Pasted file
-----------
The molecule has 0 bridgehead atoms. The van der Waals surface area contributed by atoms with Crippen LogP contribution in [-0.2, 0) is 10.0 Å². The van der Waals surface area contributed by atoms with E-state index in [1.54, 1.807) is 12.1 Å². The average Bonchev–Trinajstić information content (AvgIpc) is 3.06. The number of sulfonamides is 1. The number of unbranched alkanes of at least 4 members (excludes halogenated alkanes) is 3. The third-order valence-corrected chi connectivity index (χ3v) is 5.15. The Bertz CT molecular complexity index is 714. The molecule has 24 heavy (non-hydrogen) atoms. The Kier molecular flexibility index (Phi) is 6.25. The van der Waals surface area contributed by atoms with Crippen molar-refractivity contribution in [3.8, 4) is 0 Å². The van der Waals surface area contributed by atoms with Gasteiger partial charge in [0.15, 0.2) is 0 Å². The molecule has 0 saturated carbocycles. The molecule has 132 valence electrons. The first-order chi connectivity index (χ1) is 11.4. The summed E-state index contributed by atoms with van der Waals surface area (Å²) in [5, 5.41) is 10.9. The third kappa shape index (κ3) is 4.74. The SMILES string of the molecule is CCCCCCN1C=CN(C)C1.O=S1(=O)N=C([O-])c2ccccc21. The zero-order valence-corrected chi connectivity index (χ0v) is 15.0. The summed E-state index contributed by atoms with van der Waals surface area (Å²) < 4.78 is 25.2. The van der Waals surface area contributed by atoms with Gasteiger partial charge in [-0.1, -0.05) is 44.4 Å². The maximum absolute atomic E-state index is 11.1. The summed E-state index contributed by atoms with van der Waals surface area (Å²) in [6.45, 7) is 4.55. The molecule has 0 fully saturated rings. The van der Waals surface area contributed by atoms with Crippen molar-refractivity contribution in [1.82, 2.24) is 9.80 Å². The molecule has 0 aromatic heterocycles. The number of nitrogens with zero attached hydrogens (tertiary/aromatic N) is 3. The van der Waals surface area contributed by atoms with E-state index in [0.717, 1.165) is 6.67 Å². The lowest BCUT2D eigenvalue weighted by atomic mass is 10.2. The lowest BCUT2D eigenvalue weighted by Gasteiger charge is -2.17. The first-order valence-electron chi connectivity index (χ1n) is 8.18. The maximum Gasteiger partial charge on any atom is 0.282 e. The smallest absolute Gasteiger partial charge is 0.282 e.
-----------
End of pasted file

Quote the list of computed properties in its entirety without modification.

The molecule has 0 bridgehead atoms. The van der Waals surface area contributed by atoms with Crippen LogP contribution in [-0.2, 0) is 10.0 Å². The van der Waals surface area contributed by atoms with E-state index in [1.54, 1.807) is 12.1 Å². The average Bonchev–Trinajstić information content (AvgIpc) is 3.06. The number of sulfonamides is 1. The number of unbranched alkanes of at least 4 members (excludes halogenated alkanes) is 3. The third-order valence-corrected chi connectivity index (χ3v) is 5.15. The Bertz CT molecular complexity index is 714. The molecule has 24 heavy (non-hydrogen) atoms. The Kier molecular flexibility index (Phi) is 6.25. The van der Waals surface area contributed by atoms with Crippen molar-refractivity contribution in [3.8, 4) is 0 Å². The van der Waals surface area contributed by atoms with Gasteiger partial charge in [0.15, 0.2) is 0 Å². The molecule has 0 saturated carbocycles. The molecule has 132 valence electrons. The first-order chi connectivity index (χ1) is 11.4. The summed E-state index contributed by atoms with van der Waals surface area (Å²) in [5, 5.41) is 10.9. The third kappa shape index (κ3) is 4.74. The SMILES string of the molecule is CCCCCCN1C=CN(C)C1.O=S1(=O)N=C([O-])c2ccccc21. The zero-order valence-corrected chi connectivity index (χ0v) is 15.0. The summed E-state index contributed by atoms with van der Waals surface area (Å²) < 4.78 is 25.2. The van der Waals surface area contributed by atoms with Gasteiger partial charge in [-0.1, -0.05) is 44.4 Å². The maximum absolute atomic E-state index is 11.1. The summed E-state index contributed by atoms with van der Waals surface area (Å²) in [6.45, 7) is 4.55. The molecule has 0 fully saturated rings. The van der Waals surface area contributed by atoms with Crippen molar-refractivity contribution in [1.82, 2.24) is 9.80 Å². The molecule has 0 aromatic heterocycles. The number of nitrogens with zero attached hydrogens (tertiary/aromatic N) is 3. The van der Waals surface area contributed by atoms with E-state index in [0.717, 1.165) is 6.67 Å². The lowest BCUT2D eigenvalue weighted by atomic mass is 10.2. The lowest BCUT2D eigenvalue weighted by Gasteiger charge is -2.17. The first-order valence-electron chi connectivity index (χ1n) is 8.18. The maximum Gasteiger partial charge on any atom is 0.282 e. The smallest absolute Gasteiger partial charge is 0.282 e.